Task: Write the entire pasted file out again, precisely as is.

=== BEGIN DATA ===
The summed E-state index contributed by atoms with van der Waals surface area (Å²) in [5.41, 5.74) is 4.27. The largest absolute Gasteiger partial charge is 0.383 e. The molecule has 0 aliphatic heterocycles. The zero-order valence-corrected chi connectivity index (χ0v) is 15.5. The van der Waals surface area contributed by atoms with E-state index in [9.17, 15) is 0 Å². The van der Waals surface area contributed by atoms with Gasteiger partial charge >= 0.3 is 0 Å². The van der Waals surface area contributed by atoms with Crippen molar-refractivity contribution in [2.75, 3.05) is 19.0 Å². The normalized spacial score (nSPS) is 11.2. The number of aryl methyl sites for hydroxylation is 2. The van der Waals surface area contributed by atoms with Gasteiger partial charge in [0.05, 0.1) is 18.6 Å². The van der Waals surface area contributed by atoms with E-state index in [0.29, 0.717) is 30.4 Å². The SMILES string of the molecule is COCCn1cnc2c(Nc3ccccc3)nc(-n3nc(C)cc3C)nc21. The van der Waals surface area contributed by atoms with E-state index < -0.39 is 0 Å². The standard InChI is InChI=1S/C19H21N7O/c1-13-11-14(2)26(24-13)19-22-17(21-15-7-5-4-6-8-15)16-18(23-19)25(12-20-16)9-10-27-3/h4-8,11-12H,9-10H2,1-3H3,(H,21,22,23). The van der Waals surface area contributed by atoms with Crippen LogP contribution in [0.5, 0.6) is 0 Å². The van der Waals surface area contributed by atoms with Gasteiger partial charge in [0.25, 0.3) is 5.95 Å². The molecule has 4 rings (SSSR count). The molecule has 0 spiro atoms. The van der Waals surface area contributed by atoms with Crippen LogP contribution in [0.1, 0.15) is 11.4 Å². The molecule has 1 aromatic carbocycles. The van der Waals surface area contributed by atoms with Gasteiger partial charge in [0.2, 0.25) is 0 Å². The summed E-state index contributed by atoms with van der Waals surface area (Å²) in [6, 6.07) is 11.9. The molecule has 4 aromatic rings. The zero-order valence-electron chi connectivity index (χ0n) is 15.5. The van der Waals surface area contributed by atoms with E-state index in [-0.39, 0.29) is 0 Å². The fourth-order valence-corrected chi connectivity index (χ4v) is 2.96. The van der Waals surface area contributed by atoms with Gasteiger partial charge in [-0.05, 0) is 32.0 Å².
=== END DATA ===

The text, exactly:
The summed E-state index contributed by atoms with van der Waals surface area (Å²) in [5.41, 5.74) is 4.27. The largest absolute Gasteiger partial charge is 0.383 e. The molecule has 0 aliphatic heterocycles. The zero-order valence-corrected chi connectivity index (χ0v) is 15.5. The van der Waals surface area contributed by atoms with E-state index in [9.17, 15) is 0 Å². The van der Waals surface area contributed by atoms with Gasteiger partial charge >= 0.3 is 0 Å². The van der Waals surface area contributed by atoms with Crippen molar-refractivity contribution in [2.75, 3.05) is 19.0 Å². The normalized spacial score (nSPS) is 11.2. The number of aryl methyl sites for hydroxylation is 2. The van der Waals surface area contributed by atoms with Gasteiger partial charge in [0.05, 0.1) is 18.6 Å². The van der Waals surface area contributed by atoms with E-state index in [0.29, 0.717) is 30.4 Å². The SMILES string of the molecule is COCCn1cnc2c(Nc3ccccc3)nc(-n3nc(C)cc3C)nc21. The van der Waals surface area contributed by atoms with E-state index < -0.39 is 0 Å². The standard InChI is InChI=1S/C19H21N7O/c1-13-11-14(2)26(24-13)19-22-17(21-15-7-5-4-6-8-15)16-18(23-19)25(12-20-16)9-10-27-3/h4-8,11-12H,9-10H2,1-3H3,(H,21,22,23). The van der Waals surface area contributed by atoms with Crippen LogP contribution in [0.5, 0.6) is 0 Å². The van der Waals surface area contributed by atoms with Gasteiger partial charge in [0.25, 0.3) is 5.95 Å². The molecule has 4 rings (SSSR count). The molecule has 0 spiro atoms. The van der Waals surface area contributed by atoms with Crippen LogP contribution in [0.1, 0.15) is 11.4 Å². The molecule has 1 aromatic carbocycles. The van der Waals surface area contributed by atoms with Gasteiger partial charge in [0.2, 0.25) is 0 Å². The summed E-state index contributed by atoms with van der Waals surface area (Å²) in [6, 6.07) is 11.9. The molecule has 4 aromatic rings. The zero-order valence-electron chi connectivity index (χ0n) is 15.5. The van der Waals surface area contributed by atoms with E-state index in [-0.39, 0.29) is 0 Å². The fourth-order valence-corrected chi connectivity index (χ4v) is 2.96. The van der Waals surface area contributed by atoms with Gasteiger partial charge in [-0.05, 0) is 32.0 Å².